UI prof talking water in the D.C. drain


A UI faculty member aims to use a fellowship in Washington, D.C., to assist his research and teaching.

By Charles Peckman

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For David Cwiertny, a University of Iowa associate professor of civil/environmental engineering, water is more than something we use every day — it is the source of his research.

Cwiertny teaches classes primarily targeted to engineers focusing on topics related to water quality. He also teaches a first-year seminar, which he refers to as “a crash course on water and its impact on our everyday life.” He also acts as the director of the Environmental Policy Research Program at the UI.

Outside of the classroom, Cwiertny has been chosen to serve on the staff for the U.S. House Committee on Energy and Commerce.

Cwiertny said the committee has legislative oversight over many energy resources.

“I’m going to be working closely with energy and power in the economy and interacting with federal agencies such as the [Environmental Protection Agency],” he said. “That’s just one example of someone we regularly dialogue with.”

This opportunity came from the American Association for the Advancement of Science’s science and technology fellowships. Cwiertny said this group is a very large interdisciplinary organization that aims to “engage and improve the role of science in everyday life.”

Cwiertny said the group was established to put people with expertise in areas such as science, space, and education in contact with Washington, D.C.

Candidates, Cwiertny said, get matched with a senator or committee, and are then put in an office on Capitol Hill. Having scientific minds on the staffs of committees brings “evidence-based decision-making to these organizations.”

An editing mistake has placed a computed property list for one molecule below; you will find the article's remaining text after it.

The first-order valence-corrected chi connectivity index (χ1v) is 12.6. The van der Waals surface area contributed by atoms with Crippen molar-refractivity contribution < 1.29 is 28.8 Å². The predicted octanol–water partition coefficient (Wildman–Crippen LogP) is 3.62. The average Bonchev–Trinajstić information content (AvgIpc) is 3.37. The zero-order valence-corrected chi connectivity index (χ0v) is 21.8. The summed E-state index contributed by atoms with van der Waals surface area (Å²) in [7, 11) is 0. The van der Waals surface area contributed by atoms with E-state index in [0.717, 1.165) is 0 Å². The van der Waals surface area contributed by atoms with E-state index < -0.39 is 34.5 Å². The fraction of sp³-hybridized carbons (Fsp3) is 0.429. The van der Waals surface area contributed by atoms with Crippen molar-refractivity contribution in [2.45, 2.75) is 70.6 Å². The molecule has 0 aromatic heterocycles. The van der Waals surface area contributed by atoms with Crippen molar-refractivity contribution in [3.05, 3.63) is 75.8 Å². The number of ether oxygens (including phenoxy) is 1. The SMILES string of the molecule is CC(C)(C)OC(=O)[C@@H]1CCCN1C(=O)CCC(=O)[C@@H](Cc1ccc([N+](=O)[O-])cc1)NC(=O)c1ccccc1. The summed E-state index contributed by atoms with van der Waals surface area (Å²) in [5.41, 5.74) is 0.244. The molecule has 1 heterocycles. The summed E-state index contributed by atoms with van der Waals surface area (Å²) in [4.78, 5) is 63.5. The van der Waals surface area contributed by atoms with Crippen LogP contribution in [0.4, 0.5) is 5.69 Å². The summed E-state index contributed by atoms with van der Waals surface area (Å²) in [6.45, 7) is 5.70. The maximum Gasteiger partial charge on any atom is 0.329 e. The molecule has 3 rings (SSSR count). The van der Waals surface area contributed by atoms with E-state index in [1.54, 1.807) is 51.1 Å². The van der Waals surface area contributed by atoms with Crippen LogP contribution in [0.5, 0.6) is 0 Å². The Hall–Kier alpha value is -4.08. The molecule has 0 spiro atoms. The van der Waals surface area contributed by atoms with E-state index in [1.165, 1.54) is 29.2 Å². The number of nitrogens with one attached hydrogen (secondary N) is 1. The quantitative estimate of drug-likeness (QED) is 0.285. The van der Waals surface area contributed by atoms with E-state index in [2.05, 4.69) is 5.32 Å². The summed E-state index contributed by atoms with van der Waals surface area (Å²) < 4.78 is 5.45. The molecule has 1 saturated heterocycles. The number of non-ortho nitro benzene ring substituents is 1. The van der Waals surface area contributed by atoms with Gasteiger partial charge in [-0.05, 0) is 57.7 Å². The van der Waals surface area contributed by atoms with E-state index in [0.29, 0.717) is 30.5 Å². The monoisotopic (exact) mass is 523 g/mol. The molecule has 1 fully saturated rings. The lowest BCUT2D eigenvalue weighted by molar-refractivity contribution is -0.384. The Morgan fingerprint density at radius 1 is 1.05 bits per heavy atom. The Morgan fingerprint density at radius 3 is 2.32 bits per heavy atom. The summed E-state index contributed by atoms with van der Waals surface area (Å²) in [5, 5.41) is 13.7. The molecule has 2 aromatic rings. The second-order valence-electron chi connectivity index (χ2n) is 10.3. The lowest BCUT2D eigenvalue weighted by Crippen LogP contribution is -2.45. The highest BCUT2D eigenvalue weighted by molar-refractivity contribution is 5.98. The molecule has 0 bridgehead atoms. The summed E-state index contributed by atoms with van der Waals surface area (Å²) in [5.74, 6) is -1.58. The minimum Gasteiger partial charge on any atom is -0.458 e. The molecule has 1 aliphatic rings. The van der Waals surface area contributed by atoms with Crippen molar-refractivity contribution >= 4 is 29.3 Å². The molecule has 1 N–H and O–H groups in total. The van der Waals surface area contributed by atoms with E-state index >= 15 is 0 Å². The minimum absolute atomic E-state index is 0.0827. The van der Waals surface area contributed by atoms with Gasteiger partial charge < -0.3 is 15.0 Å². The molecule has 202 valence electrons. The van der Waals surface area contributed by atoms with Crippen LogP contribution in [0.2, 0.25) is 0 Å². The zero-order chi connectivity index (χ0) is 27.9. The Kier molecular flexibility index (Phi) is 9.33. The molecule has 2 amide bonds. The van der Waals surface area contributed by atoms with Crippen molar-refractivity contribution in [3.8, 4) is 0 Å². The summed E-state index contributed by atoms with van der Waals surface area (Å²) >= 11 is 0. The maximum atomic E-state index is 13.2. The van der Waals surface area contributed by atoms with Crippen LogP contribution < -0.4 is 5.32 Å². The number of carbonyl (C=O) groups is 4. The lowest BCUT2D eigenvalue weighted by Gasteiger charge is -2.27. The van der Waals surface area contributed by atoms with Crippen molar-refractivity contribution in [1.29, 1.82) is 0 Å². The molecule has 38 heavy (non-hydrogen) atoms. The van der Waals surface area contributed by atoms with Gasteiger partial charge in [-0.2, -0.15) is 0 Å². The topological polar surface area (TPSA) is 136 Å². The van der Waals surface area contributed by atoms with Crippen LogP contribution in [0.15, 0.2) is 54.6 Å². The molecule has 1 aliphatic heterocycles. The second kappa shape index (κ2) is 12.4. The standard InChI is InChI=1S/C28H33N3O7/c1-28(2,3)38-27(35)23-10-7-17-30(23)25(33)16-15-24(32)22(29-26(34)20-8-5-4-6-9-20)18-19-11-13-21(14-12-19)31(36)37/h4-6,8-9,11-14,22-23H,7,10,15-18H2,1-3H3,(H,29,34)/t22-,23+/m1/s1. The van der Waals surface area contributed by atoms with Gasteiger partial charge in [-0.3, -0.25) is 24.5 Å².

To Cwiertny, the addition of these advisers also improves the role science plays in everyday life, because decisions are being looked at through a scientific lens as well as a political one.

Although being on the committee is an honor, to Cwiertny, the real honor comes once he returns to the UI.

“Many people come to D.C. to stay in the political sphere,” he said. “I’m not; I’m coming back to the UI with what I’ve learned in order to show my students real-life applications of science.”

This “cross-over,” in terms of policymaking and science, will hopefully influence students to become interested in topics outside their own discipline, he said.

“I’m working hard to break down ‘academic silos’; that’s how problems get solved,” Cwiertny said.

Katherine Peter, a UI graduate student who has worked with Cwiertny, described him as a “one in a million adviser.”


Peter’s own research, which focuses on the development of nano-enabled technology for water treatment, has allowed her to work with Cwiertny this year.

“[Cwiertny] is enthusiastic and encouraging. He is an amazing scientist, but he also finds applications for his students,” she said. “It is important to find that balance.”

Kathryn Klarich, another UI graduate student who works with Cwiertny, described him as “super energetic and ambitious.”

Klarich’s work focuses on pesticides in drinking water. She has been doing field tests on water to see how well pesticides are removed. Klarich also simulates water-treatment processes in an attempt to remove pesticides from the water.

“Dave is passionate. He meets with his students and makes time for all of us,” Klarich said.

Sometimes, she said, it seems as though Cwiertny is “juggling 25 things at once.”

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